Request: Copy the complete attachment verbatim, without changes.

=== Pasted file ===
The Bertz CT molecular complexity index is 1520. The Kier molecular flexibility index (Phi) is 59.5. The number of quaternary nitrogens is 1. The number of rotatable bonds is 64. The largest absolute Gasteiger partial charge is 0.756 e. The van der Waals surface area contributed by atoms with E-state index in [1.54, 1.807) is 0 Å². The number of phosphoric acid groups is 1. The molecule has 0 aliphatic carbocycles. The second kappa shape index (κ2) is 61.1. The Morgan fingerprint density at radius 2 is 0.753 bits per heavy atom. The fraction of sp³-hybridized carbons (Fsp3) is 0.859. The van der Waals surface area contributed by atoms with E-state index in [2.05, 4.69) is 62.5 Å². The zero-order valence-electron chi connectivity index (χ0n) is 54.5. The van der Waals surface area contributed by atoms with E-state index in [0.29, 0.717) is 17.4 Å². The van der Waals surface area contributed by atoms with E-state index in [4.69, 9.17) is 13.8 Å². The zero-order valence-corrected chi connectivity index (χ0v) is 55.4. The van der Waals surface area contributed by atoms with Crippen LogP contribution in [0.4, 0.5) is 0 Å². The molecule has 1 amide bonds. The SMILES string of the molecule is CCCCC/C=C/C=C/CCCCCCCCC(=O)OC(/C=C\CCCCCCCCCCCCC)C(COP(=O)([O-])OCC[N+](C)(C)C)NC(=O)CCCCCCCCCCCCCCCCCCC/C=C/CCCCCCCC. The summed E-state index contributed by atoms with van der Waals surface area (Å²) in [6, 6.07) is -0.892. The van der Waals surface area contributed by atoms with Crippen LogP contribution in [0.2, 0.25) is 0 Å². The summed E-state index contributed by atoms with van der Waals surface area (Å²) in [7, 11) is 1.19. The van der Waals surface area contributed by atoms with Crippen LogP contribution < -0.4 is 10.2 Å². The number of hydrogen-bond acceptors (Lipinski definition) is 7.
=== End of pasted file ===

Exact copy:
The Bertz CT molecular complexity index is 1520. The Kier molecular flexibility index (Phi) is 59.5. The number of quaternary nitrogens is 1. The number of rotatable bonds is 64. The largest absolute Gasteiger partial charge is 0.756 e. The van der Waals surface area contributed by atoms with E-state index in [1.54, 1.807) is 0 Å². The number of phosphoric acid groups is 1. The molecule has 0 aliphatic carbocycles. The second kappa shape index (κ2) is 61.1. The Morgan fingerprint density at radius 2 is 0.753 bits per heavy atom. The fraction of sp³-hybridized carbons (Fsp3) is 0.859. The van der Waals surface area contributed by atoms with E-state index in [2.05, 4.69) is 62.5 Å². The zero-order valence-electron chi connectivity index (χ0n) is 54.5. The van der Waals surface area contributed by atoms with E-state index in [0.29, 0.717) is 17.4 Å². The van der Waals surface area contributed by atoms with E-state index in [4.69, 9.17) is 13.8 Å². The zero-order valence-corrected chi connectivity index (χ0v) is 55.4. The van der Waals surface area contributed by atoms with Crippen LogP contribution in [0.4, 0.5) is 0 Å². The molecule has 1 amide bonds. The SMILES string of the molecule is CCCCC/C=C/C=C/CCCCCCCCC(=O)OC(/C=C\CCCCCCCCCCCCC)C(COP(=O)([O-])OCC[N+](C)(C)C)NC(=O)CCCCCCCCCCCCCCCCCCC/C=C/CCCCCCCC. The summed E-state index contributed by atoms with van der Waals surface area (Å²) in [6, 6.07) is -0.892. The van der Waals surface area contributed by atoms with Crippen LogP contribution in [0.2, 0.25) is 0 Å². The summed E-state index contributed by atoms with van der Waals surface area (Å²) in [7, 11) is 1.19. The van der Waals surface area contributed by atoms with Crippen LogP contribution < -0.4 is 10.2 Å². The number of hydrogen-bond acceptors (Lipinski definition) is 7.